The Small Farmer’s Project was a micro-enterprise project of Huerto de la Familia’s Cambios Program. They have now graduated and are their own business entity separate from our organization.
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In Oregon and across the United States, we face a looming agricultural crisis. The average age of the small-scale American family farmer is 56 years old. Some estimates project that between one-third to half of all of the farms in Oregon will see the principal operator retire within the next decade. Who is going to grow our food? According to the 2007 Census data, 15 percent of all new farmers (300,000) were self-classified as Hispanic in origin. With a critical need to regionalize our food systems for sustainability and security, it would seem logical to support any person who is interested in farming for our communities.
It’s hard to be a farmer no matter who you are. And while many point to the strong agricultural legacy of Latinos living in the United States – either from their home countries or from working in the fields – the ability to become farm owners and operators poses incredible added challenges. Without credit, access to banks, greenhouses, equipment, irrigation and all of the things necessary to be a farmer, they are at a clear disadvantage. In early 2007, Huerto de la Familia learned of a partnership opportunity with Heifer International to start a farm-based business with low-income Latino families. After an initial meeting with all participants in our organic garden instruction program, ten families initiated regular meetings to discuss the idea of creating a farm business. With the help a bilingual facilitator and local farmer, the families developed a three-year plan for a cooperative farm business for consideration by Heifer International. The Small Farmers Project (SFP) was awarded seed grant funding from 2008 to 2011, including support specifically earmarked for expenses related to small business start-up costs and a variety of educational trainings.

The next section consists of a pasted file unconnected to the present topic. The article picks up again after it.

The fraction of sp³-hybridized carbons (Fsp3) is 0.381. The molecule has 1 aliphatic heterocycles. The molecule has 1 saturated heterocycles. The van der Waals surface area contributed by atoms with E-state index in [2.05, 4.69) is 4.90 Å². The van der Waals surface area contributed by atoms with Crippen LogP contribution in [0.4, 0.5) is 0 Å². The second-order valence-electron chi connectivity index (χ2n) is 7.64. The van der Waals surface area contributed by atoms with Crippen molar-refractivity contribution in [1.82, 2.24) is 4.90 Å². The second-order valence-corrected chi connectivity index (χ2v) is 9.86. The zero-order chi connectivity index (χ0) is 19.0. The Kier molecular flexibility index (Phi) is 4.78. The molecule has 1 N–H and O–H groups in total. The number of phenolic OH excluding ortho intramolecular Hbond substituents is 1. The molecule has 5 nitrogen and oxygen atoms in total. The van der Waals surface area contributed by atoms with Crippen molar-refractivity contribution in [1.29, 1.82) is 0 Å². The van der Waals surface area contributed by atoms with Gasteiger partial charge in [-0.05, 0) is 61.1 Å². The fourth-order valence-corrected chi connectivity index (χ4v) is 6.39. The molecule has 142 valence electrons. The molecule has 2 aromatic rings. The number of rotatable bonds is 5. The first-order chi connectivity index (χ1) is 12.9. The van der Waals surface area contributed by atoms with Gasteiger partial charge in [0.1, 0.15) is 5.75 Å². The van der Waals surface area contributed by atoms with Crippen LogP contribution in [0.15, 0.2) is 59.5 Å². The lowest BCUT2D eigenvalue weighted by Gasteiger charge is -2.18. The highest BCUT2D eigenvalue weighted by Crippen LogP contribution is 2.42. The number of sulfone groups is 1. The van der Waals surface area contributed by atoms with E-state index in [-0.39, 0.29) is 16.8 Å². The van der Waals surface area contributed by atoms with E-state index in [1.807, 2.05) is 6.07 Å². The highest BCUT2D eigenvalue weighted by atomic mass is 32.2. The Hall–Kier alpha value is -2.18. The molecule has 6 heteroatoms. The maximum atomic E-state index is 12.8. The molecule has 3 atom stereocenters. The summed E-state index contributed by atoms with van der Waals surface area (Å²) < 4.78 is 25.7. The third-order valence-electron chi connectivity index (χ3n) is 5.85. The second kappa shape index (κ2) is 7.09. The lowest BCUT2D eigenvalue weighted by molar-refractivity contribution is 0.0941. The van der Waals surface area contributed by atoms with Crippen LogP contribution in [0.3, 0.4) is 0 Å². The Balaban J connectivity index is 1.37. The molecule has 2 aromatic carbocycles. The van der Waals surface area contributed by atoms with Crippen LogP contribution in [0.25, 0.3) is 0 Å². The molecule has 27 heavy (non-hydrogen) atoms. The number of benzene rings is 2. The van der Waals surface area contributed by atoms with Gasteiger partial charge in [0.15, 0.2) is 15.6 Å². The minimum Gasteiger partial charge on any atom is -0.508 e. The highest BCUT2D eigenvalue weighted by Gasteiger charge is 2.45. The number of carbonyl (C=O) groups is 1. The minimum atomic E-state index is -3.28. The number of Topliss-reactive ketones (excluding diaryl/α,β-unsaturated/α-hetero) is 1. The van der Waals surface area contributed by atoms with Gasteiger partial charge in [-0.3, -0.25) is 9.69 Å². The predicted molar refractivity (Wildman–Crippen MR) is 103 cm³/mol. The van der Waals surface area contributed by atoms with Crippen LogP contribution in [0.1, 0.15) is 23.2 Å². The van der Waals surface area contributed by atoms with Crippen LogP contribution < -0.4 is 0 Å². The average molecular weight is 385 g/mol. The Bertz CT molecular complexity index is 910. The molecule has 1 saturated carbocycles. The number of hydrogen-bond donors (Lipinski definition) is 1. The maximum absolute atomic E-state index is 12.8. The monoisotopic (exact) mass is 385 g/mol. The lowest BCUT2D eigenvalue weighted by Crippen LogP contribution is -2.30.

The Small Farmers’ Project, LLC
“The farm has been my classroom. Heifer International and Huerto de la Familia have changed my life. Now, I want to join Heifer and Huerto in changing the world.” — Margarito, President of SFP
The SFP carefully constructed a cooperative farm business model to unify families in partnership, forming an LLC in 2010 with bylaws. The Small Farmers’ Project sells organic strawberries by u-pick at their farm stand and sells blackcap raspberries through Organically Grown Company (OGC). OGC distributes strawberries and blackcap raspberries to stores from Ashland, OR to Seattle, WA. The farmers also have their berries processed into a fruit spread and puree that are available for sale to grocery stores and businesses. In accordance with the cooperative structure and bylaws, the farmers divide all earnings among themselves. The families use their earnings to invest in their children’s’ higher education, their homes, to pay off debt and to support family members in their home countries. The Small Farmers’ Project, LLC graduated from the organization in 2011 and is now an independent business. Huerto de la Familia believes that it can similarly produce positive impact for other low-income Latinos that have drive, determination, and good farm/food business opportunities through a micro-development program. Resources: 1. Census of Agriculture, 2007